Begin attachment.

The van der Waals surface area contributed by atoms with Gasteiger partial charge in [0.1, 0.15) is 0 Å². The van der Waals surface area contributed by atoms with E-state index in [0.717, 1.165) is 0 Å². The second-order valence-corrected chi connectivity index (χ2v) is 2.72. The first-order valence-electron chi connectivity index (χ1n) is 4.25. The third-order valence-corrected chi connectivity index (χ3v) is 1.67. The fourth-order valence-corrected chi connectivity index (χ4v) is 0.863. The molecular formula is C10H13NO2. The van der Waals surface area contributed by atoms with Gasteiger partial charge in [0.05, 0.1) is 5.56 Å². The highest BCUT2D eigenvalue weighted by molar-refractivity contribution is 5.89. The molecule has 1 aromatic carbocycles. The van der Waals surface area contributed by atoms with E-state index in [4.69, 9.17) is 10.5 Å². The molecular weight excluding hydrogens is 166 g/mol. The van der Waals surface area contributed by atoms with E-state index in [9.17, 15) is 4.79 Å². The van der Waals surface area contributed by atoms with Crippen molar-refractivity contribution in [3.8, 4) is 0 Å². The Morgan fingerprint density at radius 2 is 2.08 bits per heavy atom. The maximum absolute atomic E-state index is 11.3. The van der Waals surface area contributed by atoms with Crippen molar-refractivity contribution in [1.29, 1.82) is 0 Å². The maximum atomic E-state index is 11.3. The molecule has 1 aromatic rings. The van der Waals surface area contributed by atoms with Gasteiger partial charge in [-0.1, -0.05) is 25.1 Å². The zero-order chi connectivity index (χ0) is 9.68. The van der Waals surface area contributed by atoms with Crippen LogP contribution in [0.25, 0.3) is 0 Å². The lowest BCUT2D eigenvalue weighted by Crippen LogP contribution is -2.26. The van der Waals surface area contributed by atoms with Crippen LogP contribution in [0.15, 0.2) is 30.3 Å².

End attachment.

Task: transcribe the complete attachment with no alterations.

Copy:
The van der Waals surface area contributed by atoms with Gasteiger partial charge in [0.1, 0.15) is 0 Å². The van der Waals surface area contributed by atoms with E-state index in [0.717, 1.165) is 0 Å². The second-order valence-corrected chi connectivity index (χ2v) is 2.72. The first-order valence-electron chi connectivity index (χ1n) is 4.25. The third-order valence-corrected chi connectivity index (χ3v) is 1.67. The fourth-order valence-corrected chi connectivity index (χ4v) is 0.863. The molecular formula is C10H13NO2. The van der Waals surface area contributed by atoms with Gasteiger partial charge in [0.05, 0.1) is 5.56 Å². The highest BCUT2D eigenvalue weighted by molar-refractivity contribution is 5.89. The molecule has 1 aromatic carbocycles. The van der Waals surface area contributed by atoms with E-state index in [4.69, 9.17) is 10.5 Å². The molecular weight excluding hydrogens is 166 g/mol. The van der Waals surface area contributed by atoms with E-state index in [9.17, 15) is 4.79 Å². The van der Waals surface area contributed by atoms with Crippen molar-refractivity contribution in [3.8, 4) is 0 Å². The Morgan fingerprint density at radius 2 is 2.08 bits per heavy atom. The maximum absolute atomic E-state index is 11.3. The van der Waals surface area contributed by atoms with Crippen molar-refractivity contribution in [1.29, 1.82) is 0 Å². The maximum atomic E-state index is 11.3. The molecule has 1 aromatic rings. The van der Waals surface area contributed by atoms with Gasteiger partial charge in [-0.1, -0.05) is 25.1 Å². The zero-order chi connectivity index (χ0) is 9.68. The van der Waals surface area contributed by atoms with Crippen LogP contribution in [0.25, 0.3) is 0 Å². The lowest BCUT2D eigenvalue weighted by Crippen LogP contribution is -2.26. The van der Waals surface area contributed by atoms with Crippen LogP contribution in [0.15, 0.2) is 30.3 Å².